The executive director of London-based human rights organization Article 19 and the coordinator of that entity's Brazil office undertook a fact-finding and advocacy mission from August 7 to 14, in Brazil, in order to assess the situation of freedom of expression, including freedom of information, in the country.
Although a number of good practices and interesting initiatives by the government have been identified, as well as a vibrant civil society very active on communication rights and media issues, Article 19 says it is concerned by the situation of freedom of expression in Brazil, which it judged to be serious and in need of immediate protection and action.
Article 19 has identified as the main challenges to freedom of expression in the country:
– The lack of an appropriate legal framework, with media laws dating back to non-democratic periods and relevant legislation that is technically and technologically outdated;
– Threats to media pluralism and diversity, caused by lack of regulatory policies to support independent broadcasters, especially non-commercial and community broadcasters, and by a high degree of concentration of media ownership;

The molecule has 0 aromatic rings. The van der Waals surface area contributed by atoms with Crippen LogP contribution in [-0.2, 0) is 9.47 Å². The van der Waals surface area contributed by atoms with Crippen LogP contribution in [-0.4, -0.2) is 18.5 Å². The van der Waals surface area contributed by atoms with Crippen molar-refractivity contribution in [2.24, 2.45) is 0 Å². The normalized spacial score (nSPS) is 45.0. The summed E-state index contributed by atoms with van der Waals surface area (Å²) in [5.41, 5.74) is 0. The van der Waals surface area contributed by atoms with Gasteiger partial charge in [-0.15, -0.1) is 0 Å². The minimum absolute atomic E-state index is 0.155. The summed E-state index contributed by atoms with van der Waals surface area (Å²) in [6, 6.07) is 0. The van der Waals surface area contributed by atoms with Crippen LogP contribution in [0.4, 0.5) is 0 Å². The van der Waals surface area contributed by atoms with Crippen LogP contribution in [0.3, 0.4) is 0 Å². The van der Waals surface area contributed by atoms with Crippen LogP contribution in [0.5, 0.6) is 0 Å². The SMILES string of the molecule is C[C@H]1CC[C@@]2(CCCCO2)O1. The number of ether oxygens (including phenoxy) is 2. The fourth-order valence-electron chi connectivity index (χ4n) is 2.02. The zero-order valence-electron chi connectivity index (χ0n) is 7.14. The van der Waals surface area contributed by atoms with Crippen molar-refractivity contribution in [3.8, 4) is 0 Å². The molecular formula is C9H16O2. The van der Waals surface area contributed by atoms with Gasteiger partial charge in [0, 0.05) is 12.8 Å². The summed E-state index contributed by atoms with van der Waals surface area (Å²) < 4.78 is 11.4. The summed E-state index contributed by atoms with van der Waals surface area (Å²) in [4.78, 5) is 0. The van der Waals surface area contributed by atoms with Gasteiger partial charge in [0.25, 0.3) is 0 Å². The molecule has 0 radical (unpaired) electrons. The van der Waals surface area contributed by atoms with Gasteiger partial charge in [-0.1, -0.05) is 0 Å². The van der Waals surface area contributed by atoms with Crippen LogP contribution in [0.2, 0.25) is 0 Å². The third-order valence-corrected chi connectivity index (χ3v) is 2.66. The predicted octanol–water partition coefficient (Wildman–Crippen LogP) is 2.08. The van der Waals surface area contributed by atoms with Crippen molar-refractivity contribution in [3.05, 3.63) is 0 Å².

– Community broadcasting under duress, its operation restricted by licensing procedures that are lengthy, ineffective and punitive;
– Abusive use of civil and criminal defamation lawsuits, including with the use of injunctions that amount to prior censorship;
– A media context in which violence is still a problem, but a problem deficiently assessed and maybe under-estimated; and, finally,
– An access to information right protected by the Constitution but whose implementation is compromised by lacking regulations and existing undermining legal provisions.
The mission findings were presented in summarized form in a mission statement, which also provides some recommendations for tackling these difficult issues.
Such recommendations include the adoption of a proper legal framework, the creation of a public broadcasting system, support to community broadcasting, investigation of instances of violence and better articulated monitoring mechanisms for violations of press freedom and the urgent adoption of an access to information regime, among others.
Article 19 is an independent human rights organization that works globally to protect and promote the right to freedom of expression. It takes its name from Article 19 of the Universal Declaration of Human Rights, which guarantees free speech.
The complete document on the Brazilian case can be accessed in English at: www.article19.org/pdfs/publications/brazil-mission-statement.pdf and in Portuguese at: www.article19.org/pdfs/publications/brazil-mission-statement-port.pdf